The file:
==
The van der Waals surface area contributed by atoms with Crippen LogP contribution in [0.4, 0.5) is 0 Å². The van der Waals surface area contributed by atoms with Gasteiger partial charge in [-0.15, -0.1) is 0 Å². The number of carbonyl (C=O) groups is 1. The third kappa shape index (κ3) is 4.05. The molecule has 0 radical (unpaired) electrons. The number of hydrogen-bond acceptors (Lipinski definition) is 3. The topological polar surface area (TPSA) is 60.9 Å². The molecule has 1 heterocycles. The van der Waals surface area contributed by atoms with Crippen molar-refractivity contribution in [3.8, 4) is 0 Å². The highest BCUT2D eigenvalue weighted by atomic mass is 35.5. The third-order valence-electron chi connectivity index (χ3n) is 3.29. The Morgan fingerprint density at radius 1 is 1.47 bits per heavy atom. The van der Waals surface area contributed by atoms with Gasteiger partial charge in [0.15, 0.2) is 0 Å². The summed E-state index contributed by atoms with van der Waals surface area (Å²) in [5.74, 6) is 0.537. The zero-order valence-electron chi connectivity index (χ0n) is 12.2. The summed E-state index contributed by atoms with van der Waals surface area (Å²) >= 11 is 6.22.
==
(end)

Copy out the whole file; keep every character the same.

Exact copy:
The van der Waals surface area contributed by atoms with Crippen LogP contribution in [0.4, 0.5) is 0 Å². The van der Waals surface area contributed by atoms with Gasteiger partial charge in [-0.15, -0.1) is 0 Å². The number of carbonyl (C=O) groups is 1. The third kappa shape index (κ3) is 4.05. The molecule has 0 radical (unpaired) electrons. The number of hydrogen-bond acceptors (Lipinski definition) is 3. The topological polar surface area (TPSA) is 60.9 Å². The molecule has 1 heterocycles. The van der Waals surface area contributed by atoms with Crippen molar-refractivity contribution in [3.8, 4) is 0 Å². The highest BCUT2D eigenvalue weighted by atomic mass is 35.5. The third-order valence-electron chi connectivity index (χ3n) is 3.29. The Morgan fingerprint density at radius 1 is 1.47 bits per heavy atom. The van der Waals surface area contributed by atoms with Gasteiger partial charge in [0.15, 0.2) is 0 Å². The summed E-state index contributed by atoms with van der Waals surface area (Å²) in [5.74, 6) is 0.537. The zero-order valence-electron chi connectivity index (χ0n) is 12.2. The summed E-state index contributed by atoms with van der Waals surface area (Å²) >= 11 is 6.22.